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Precautions and Warnings With Dacarbazine

If you have problems with your liver or kidneys, talk to your healthcare provider about potential warnings and precautions that may apply to you before beginning treatment with dacarbazine. This chemotherapy treatment is not appropriate for some people, including those who are taking certain medications or who have certain allergies. Risks may also apply to women who are pregnant or breastfeeding.

What Should I Tell My Healthcare Provider?

You should talk with your healthcare provider prior to receiving dacarbazine (DTIC-Dome®) if you have:
  • Liver disease, such as hepatitis, cirrhosis, or liver failure
  • Kidney disease, such as kidney failure (renal failure)
  • Any allergies, including to foods, dyes, or preservatives.
Also, let your healthcare provider know if you are:
  • Pregnant or thinking of becoming pregnant
  • Breastfeeding.
You should also tell your healthcare provider about all other medications you are taking, including prescription and nonprescription medicines, vitamins, and herbal supplements.

Specific Dacarbazine Precautions and Warnings

Some warnings and precautions to be aware of prior to receiving this medication include the following:
  • Like other chemotherapy medicines, dacarbazine can cause significant bone marrow depression, a condition in which the bone marrow does not make adequate amounts of blood cells. This can lead to serious problems, such as:
  • Your blood cell counts will be monitored closely using blood tests throughout treatment. Your healthcare provider may recommend you miss a dose, or stop treatment altogether, if your blood cells counts become too low. Let your healthcare provider know if you have any signs of bone marrow depression, such as:
    • Unusual bleeding or bruising
    • Signs of infection, such as fever, chills, and aches and pains
    • Signs of anemia, such as tiredness, shortness of breath, or paleness.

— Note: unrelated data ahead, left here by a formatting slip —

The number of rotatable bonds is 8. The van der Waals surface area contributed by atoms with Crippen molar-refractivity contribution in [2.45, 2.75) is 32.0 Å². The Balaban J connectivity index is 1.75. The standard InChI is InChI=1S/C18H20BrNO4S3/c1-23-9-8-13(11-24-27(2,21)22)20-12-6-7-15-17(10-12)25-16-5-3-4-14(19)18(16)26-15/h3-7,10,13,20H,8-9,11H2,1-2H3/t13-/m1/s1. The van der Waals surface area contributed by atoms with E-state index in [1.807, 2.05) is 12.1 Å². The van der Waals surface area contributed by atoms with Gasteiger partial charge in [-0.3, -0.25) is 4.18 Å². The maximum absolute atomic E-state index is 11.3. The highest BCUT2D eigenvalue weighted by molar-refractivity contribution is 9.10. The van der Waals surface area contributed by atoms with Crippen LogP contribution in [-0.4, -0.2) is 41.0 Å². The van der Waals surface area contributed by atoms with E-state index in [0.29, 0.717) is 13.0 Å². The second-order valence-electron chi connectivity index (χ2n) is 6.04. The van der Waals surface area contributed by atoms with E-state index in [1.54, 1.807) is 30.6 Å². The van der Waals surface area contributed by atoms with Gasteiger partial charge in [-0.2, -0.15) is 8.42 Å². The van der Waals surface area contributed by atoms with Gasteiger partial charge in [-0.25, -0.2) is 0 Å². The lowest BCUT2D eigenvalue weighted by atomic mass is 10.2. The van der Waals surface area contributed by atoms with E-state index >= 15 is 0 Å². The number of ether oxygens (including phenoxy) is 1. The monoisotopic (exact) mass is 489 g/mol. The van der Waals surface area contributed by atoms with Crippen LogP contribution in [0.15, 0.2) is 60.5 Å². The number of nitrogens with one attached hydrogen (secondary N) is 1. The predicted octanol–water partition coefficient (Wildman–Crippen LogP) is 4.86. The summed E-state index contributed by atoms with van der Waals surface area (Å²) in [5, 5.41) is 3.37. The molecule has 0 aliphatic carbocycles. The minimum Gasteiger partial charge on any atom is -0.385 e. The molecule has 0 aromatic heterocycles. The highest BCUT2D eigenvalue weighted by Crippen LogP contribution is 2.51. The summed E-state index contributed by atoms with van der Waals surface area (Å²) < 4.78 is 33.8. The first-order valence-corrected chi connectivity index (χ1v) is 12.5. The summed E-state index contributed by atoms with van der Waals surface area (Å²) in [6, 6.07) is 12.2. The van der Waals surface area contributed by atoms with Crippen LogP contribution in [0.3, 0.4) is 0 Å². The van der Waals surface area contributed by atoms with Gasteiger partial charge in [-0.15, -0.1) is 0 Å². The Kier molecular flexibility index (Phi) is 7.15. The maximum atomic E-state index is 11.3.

• This medication can cause liver damage. Although rare, the liver damage from dacarbazine has been reported to cause death. Let your healthcare provider know if you develop signs of liver problems, such as:
    • Yellowing of the skin or whites of the eyes (jaundice)
    • Dark urine
    • Upper-right abdominal (stomach) pain.
  • Some people may experience a life-threatening allergic reaction known as anaphylaxis after receiving dacarbazine. Let your healthcare provider know right away if you develop signs of an allergic reaction, such as:
    • A rash
    • Hives
    • Itching
    • Swelling of the mouth, face, or throat
    • Wheezing
    • Difficulty breathing or swallowing.
  • This medication can cause skin irritation and tissue damage if it leaks from the vein during administration and comes into contact with body tissue. Tell your healthcare provider right away if you experience pain, stinging, burning, redness, or swelling at your injection site. He or she may be able to relieve some of the pain by applying hot packs to the area.
  • This drug caused cancer when given to rats and mice. It may increase the risk for developing other types of cancer in humans as well.
  • People receiving dacarbazine may experience significant nausea and vomiting, especially with the first few doses. Vomiting may last 1 to 12 hours, but usually gets better after the first one to two days of treatment. Limiting the amount of food you consume four to six hours before receiving your dose can help reduce this symptom. Let your healthcare provider know if you experience extreme or persistent nausea and vomiting, especially if you cannot keep down liquids, or if your symptoms persist for more than 12 hours.
  • You may be more sensitive to the sun during treatment. Make sure to wear sunscreen and protective clothing, such as a long-sleeved shirt and hat, if you will be outside.
  • Dacarbazine may react with a number of other medications (see Drug Interactions With Dacarbazine).
  • Dacarbazine is a pregnancy Category C medication, which means it may not be safe for use during pregnancy (see DTIC-Dome and Pregnancy).
  • It is not known whether dacarbazine passes through breast milk. Therefore, if you are breastfeeding or plan to start, discuss this with your healthcare provider prior to receiving the drug (see DTIC-Dome and Breastfeeding).
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Dacarbazine Chemotherapy Information

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